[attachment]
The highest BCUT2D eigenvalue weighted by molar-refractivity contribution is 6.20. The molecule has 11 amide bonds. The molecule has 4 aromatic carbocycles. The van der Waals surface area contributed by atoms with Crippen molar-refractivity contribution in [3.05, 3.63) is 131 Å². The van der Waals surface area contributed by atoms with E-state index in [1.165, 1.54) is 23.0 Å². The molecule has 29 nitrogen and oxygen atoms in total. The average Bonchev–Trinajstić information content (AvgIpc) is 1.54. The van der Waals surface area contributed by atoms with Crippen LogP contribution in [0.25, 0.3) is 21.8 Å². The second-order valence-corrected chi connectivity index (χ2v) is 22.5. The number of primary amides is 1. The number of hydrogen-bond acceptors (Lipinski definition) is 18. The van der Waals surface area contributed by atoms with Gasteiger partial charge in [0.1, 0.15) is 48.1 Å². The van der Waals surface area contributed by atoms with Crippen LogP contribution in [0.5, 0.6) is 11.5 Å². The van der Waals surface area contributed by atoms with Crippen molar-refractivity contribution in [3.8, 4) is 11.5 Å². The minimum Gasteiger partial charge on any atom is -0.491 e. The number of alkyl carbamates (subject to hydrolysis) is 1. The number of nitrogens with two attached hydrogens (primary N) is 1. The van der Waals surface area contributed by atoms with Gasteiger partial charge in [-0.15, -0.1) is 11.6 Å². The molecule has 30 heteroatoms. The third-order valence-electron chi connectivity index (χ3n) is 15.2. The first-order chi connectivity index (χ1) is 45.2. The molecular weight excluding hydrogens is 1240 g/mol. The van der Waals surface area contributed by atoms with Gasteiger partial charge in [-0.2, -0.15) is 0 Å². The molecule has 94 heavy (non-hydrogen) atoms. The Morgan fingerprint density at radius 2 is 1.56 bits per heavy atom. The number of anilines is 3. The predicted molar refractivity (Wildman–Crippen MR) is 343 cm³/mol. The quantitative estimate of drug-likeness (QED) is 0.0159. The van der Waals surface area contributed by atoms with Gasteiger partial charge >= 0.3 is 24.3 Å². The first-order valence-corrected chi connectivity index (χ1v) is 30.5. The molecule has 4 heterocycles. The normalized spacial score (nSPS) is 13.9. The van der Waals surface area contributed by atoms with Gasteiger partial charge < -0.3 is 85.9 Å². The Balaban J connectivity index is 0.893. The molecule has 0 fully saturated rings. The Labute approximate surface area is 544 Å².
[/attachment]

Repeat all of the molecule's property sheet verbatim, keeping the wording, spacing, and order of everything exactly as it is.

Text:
The highest BCUT2D eigenvalue weighted by molar-refractivity contribution is 6.20. The molecule has 11 amide bonds. The molecule has 4 aromatic carbocycles. The van der Waals surface area contributed by atoms with Crippen molar-refractivity contribution in [3.05, 3.63) is 131 Å². The van der Waals surface area contributed by atoms with E-state index in [1.165, 1.54) is 23.0 Å². The molecule has 29 nitrogen and oxygen atoms in total. The average Bonchev–Trinajstić information content (AvgIpc) is 1.54. The van der Waals surface area contributed by atoms with Crippen LogP contribution in [0.25, 0.3) is 21.8 Å². The second-order valence-corrected chi connectivity index (χ2v) is 22.5. The number of primary amides is 1. The number of hydrogen-bond acceptors (Lipinski definition) is 18. The van der Waals surface area contributed by atoms with Gasteiger partial charge in [0.1, 0.15) is 48.1 Å². The van der Waals surface area contributed by atoms with Crippen LogP contribution in [0.5, 0.6) is 11.5 Å². The van der Waals surface area contributed by atoms with Crippen molar-refractivity contribution in [3.8, 4) is 11.5 Å². The minimum Gasteiger partial charge on any atom is -0.491 e. The number of alkyl carbamates (subject to hydrolysis) is 1. The number of nitrogens with two attached hydrogens (primary N) is 1. The van der Waals surface area contributed by atoms with Gasteiger partial charge in [-0.15, -0.1) is 11.6 Å². The molecule has 30 heteroatoms. The third-order valence-electron chi connectivity index (χ3n) is 15.2. The first-order chi connectivity index (χ1) is 45.2. The molecular weight excluding hydrogens is 1240 g/mol. The van der Waals surface area contributed by atoms with Gasteiger partial charge in [-0.2, -0.15) is 0 Å². The molecule has 94 heavy (non-hydrogen) atoms. The Morgan fingerprint density at radius 2 is 1.56 bits per heavy atom. The number of anilines is 3. The predicted molar refractivity (Wildman–Crippen MR) is 343 cm³/mol. The quantitative estimate of drug-likeness (QED) is 0.0159. The van der Waals surface area contributed by atoms with Gasteiger partial charge >= 0.3 is 24.3 Å². The first-order valence-corrected chi connectivity index (χ1v) is 30.5. The molecule has 4 heterocycles. The normalized spacial score (nSPS) is 13.9. The van der Waals surface area contributed by atoms with Gasteiger partial charge < -0.3 is 85.9 Å². The Balaban J connectivity index is 0.893. The molecule has 0 fully saturated rings. The Labute approximate surface area is 544 Å².